3

You must be using a computer from the 1960s to have even the most precise IAU earth orientation computation take "5-10 seconds". That said, computing the Earth's orientation using an extremely accurate algorithm at some epoch time and then rotating the Earth by $2\pi$ radians per sidereal day ($7.29211585275553\times10^{-5}$ radians per second) about the ...


2

I am not aware of any particular standard for the primary body, however for the Pluto system, in this image the 0,0 point is on the opposite side of the hearth: And in this image, the hearth is shown to also be at the opposite side from Charon. So I assume you are right.


2

I find the accepted answer unclear, so I'll try: The two maps in discussion use coordinate systems based on the convention that 0 longitude is the point directly facing Jupiter, but they have chosen to put that point on the far right-hand edge of the map. Dyfed Regio is on Europa's Trailing and Anti-Jovian hemispheres (not the Sub-Jovian). Note that the ...


2

At the bottom of your linked web page is the sentence: If you need really accurate data for a planet or asteroid, try the JPL HORIZONS System. (These guys were navigating spacecraft through the solar system when I was still playing with GI Joe!) ...which is indeed an excellent answer to your question! A step-by-step example of how to obtain "rectangular ...


2

$lon_{Sat}=f(lon, lat, ht, el, az)$ Where: $lon$ Receiver longitude $lat$ Receiver latitude $ht$ Receiver height in metres (does not have a major effect but adding for completeness) $el$ Satellite elevation in degrees $az$ Satellite azimuth in degrees $a = 6377.301243$ (Semi-Major Axis of Earth in Kilometres) $f = \frac{1}{ 298.257223563}$ (Flattening of ...


2

Moon position The Moon position is given with respect to the Earth Moon barycenter, whose NAIF ID is 3. Note that the barycenter of the Earth-Moon system is very close to the center of the Earth (otherwise it wouldn't have taken humans that long to figure out where tides came from). You should be able to list all the bodies of a given BSP file by looking at ...


2

I don't think there's precisely one selenographic coordinate system, but section 2.3 of the Lunar Constants and Models Document (JPL D-32296) seems to recommend spheres. 2.3 Moon Shape Parameters The general shape of the Moon is very nearly a perfect sphere, excluding local topography variations. In fact, the magnitude of the local topography ...


2

The main ways I'd go about this, depending on the application and precision you need: Approximations you can code up simply: Plain-text keplerian elements are available on the NASA JPL website: https://ssd.jpl.nasa.gov/?planet_pos These give good approximations up to the year 2050 If you need something more precise then the Planetary Ephemerides DE431 is a ...


2

Okay this isn't a complete answer but it may be of some help until you can find a better site for your question. See also this answer for more information. Use a simple pinhole camera approximation where a ray that passes from the object through the center of the camera's pupil travels a straight line from object to the focal plane. Assuming that the ...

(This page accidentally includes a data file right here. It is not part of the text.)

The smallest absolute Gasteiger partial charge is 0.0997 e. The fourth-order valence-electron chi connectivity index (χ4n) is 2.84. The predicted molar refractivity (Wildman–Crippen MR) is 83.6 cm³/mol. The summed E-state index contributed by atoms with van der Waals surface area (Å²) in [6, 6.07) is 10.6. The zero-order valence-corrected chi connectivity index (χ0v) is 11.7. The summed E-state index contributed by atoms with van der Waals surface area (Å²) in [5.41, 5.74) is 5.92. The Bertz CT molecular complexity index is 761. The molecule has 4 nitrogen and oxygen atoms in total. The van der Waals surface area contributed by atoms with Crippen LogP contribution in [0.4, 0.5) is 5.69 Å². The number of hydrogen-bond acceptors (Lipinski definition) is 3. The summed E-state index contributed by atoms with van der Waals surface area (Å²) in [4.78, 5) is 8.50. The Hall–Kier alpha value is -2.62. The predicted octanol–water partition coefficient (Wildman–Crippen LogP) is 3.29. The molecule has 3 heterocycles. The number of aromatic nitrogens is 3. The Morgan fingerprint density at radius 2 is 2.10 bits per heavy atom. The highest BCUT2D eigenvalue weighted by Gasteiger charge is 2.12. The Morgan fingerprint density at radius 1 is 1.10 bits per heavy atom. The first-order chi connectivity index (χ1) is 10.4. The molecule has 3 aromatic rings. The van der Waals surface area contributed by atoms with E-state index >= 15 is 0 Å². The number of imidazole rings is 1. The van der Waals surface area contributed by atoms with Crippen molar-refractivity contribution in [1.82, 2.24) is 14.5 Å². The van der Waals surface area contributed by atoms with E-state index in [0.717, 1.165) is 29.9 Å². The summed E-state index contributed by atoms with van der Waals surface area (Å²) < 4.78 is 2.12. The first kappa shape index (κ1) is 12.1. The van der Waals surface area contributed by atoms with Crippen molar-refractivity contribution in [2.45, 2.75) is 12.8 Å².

2

Hill coordinates represent a local reference frame widely used in relative motion when only the main body gravity (in this case the Sun) is considered. The Hill coordinates origin and axes are defined as follows $Ox_hy_hz_h$: centred in the target center of gravity (in this case Ryugu gravity center) $x_H$: the line joining the target and the Sun, positive ...


2

It looks like you're working from the JSpOC Spaceflight Safety Handbook for Operators (https://www.space-track.org/documents/JSpOC_Spaceflight_Safety_Handbook_For_Operators.pdf). In this case they define the RIC frame as identical to what is often called the UVW frame (https://www.space-track.org/documents/JSpOC_Pc_4Aug16.pdf pg 3). This frame is defined ...


2

There are multiple reference ellipsoids for the Earth. Given a latitude, longitude, and altitude, the corresponding ECEF cartesian coordinates will differ with different ellipsoids. The reverse is also true. There is no clear cut answer to this question because you didn't specify which reference ellipsoid Justin Mooney's script uses. That said, the ...


2

Such a rotation matrix does not exist. In Vallado's book I found the following: "Because these stations [used to derive ITRF] are affected by plate tectonic motion ... conversions between ITRF solutions involves translation, scale, and rotation"


1

--Formulas-- radius = sqrt(x^2 + y^2 + z^2) latitude = cotan(z/(sqrt(x^2+y^2))) Actually, the link you have shows $$ \Phi'(t) = \tan^{-1} \frac{z(t)}{\sqrt{x^2(t) + y^2(t)}}$$ That's the inverse tangent function, not the cotangent. For the figures you show, the inverse tangent would be $-0.25598\, \text{rad}$ or $-14.666\,\text{deg}$ That said, there's ...


1

Does a solar geometry library exist for satellites in LEO? Almost certainly, but it's also almost certainly hidden. Your question can be broadened: Does a generic, freely available geometry library exist for satellites in any orbit about any planet (or even in transit between planets)? Here the answer is YES, not just a boring yes in the standard font ...